How do quantum computers go beyond the "finite precision coefficients" while avoiding the "analog computers with infinite precision are too powerful" problem?

It appears that my question about "numerical accuracy" / error correction for qubits is nicely answered in the bible of quantum computation, M.A. Nielsen and I.L. Chuang, "Quantum Computation and Quantum Information", Oxford Univ. Press, 2010, chapter 10, in particular section 10.3.1. This book is great, I think that it is both very readable and very thorough!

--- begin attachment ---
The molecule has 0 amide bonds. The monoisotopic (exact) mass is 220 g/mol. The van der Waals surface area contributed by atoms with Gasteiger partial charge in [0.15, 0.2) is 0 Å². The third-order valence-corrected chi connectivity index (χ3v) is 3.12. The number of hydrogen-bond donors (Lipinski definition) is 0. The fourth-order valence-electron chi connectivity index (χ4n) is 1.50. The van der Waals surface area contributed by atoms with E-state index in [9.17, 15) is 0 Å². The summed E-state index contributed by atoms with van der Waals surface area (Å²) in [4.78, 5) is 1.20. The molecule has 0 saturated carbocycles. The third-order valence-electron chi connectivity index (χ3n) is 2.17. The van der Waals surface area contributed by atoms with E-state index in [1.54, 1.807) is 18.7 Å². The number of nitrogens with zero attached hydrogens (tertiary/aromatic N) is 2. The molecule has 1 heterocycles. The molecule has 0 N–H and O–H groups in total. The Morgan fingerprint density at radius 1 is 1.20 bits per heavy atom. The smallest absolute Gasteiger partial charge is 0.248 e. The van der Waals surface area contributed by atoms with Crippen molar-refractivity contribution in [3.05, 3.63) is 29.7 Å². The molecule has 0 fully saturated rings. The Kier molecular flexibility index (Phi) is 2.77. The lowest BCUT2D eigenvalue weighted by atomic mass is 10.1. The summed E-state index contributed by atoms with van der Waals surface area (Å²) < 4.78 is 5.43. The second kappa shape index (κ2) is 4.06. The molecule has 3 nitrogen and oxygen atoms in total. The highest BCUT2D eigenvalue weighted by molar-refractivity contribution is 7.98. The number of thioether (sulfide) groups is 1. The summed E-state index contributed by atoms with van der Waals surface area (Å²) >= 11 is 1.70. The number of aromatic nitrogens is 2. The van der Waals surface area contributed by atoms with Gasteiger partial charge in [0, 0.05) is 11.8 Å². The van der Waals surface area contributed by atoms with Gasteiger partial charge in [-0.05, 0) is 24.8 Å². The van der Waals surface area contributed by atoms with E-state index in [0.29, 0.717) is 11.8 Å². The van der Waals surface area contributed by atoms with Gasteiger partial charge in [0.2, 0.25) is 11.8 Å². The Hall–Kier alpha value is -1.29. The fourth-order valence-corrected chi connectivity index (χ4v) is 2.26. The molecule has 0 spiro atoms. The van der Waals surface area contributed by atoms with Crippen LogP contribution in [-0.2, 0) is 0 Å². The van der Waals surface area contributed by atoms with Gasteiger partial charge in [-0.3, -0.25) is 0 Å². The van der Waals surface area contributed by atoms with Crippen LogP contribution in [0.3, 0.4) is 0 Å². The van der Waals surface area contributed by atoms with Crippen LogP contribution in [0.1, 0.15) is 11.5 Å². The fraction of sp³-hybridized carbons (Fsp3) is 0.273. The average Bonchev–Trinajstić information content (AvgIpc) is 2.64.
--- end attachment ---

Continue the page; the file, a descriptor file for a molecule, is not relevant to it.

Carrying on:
The key point is the following: Yes, errors may be introduced during the calculation so that the superpositions becomes more and more "inaccurate" in small ways. Then, it may seem very strange that in many papers on error correction in quantum computation, authors often only correct for a few types of errors, in particular bit flip errors ($|0\rangle\leftrightarrow|1\rangle$) and sign flip errors ($|1\rangle\to -|1\rangle$). What about small deviations in superposition coefficients? The answer is: If you correct for the former kind of error, then the latter ones are accounted for as well! (Theorem 10.2 in the book.) The reason is that if you account for bit and sign flip errors, then you automatically account for any linear combination of these errors, which now includes small deviations in the coefficients as well. Hurray!